These deployments, while minimizing American troop casualty rates and, to varying degrees, inhibiting terrorists and other nefarious networks, have caused very real trauma in the communities in which the drones engage. In Pakistan alone, where anger at the United States’ use of drones to execute terrorists is at its most fevered, up to 3,000 people have been killed by drones since 2004, of which 17 to 27 percent were non-militants, women and children included. (The exact number of both militants and civilians injured or killed in drone attacks varies depending on the source. As of February 5, 2012, the Bureau of Investigative Journalism reports between 2,383 and 3,019 people killed in drone attacks, of which 464 to 815 were civilians. The New America Foundation’s “Counterterrorism Strategy Initiative” reports that in Pakistan alone between 1,717 and 2,680 individuals have been killed by drones since 2004, of which 1,424 to 2,209 were militants.) Civilian casualties, at the hands of these unseen Grim Reapers, sadly, are not limited to Pakistan. The U.S. government has employed drones in lethal attacks in at least six countries: Afghanistan, Iraq, Libya, Pakistan, Somalia, and Yemen.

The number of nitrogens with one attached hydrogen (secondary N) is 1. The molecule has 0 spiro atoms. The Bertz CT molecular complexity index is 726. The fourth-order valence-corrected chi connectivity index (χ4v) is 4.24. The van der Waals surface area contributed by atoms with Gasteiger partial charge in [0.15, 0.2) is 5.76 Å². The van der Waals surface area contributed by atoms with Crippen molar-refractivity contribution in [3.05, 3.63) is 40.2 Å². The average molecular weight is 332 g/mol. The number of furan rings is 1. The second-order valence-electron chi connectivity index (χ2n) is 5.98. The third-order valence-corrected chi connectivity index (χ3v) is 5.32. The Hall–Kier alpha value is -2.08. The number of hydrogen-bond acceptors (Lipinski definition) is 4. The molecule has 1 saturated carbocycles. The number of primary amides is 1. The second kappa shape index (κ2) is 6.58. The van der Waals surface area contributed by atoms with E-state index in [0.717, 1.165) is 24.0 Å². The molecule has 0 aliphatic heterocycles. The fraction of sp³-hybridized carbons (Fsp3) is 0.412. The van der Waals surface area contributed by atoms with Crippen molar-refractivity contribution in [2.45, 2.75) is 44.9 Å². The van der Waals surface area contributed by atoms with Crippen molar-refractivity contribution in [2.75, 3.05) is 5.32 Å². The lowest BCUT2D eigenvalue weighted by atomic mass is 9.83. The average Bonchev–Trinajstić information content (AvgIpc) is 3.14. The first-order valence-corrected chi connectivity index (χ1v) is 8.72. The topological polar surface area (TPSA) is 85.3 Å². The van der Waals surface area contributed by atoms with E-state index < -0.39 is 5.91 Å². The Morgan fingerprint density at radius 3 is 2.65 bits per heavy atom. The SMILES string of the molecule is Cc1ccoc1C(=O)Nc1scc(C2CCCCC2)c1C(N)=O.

Undeterred by anger in Pakistan and elsewhere over their use, the U.S. military is not only increasing the use of drones in warfare (President Obama’s use of drones is dramatically greater than that of his predecessor), since 2009 the Air Force has been training more drone pilots than fighter and bomber pilots. The consequences of increased robotic warfare are yet to be fully realized, but the signs are ominous.
Harun Farocki’s recent four-part video installation at the Museum of Modern Art directly confronts the digital-real divide underpinning American war training and fighting. “Images of War (at a Distance)” presents a series of four “Serious Games,” in each of which two videos play simultaneously. The videos on display are a mixture of real training and debriefing sessions and digital renderings of wartime environs. In two of the series (“Watson is Down – I” and “Three Dead – II”), one side of the screen depicts original footage of American soldiers in training sessions, contra-posed against real-time, digital imagery of their virtual training (a mix of video games and real life).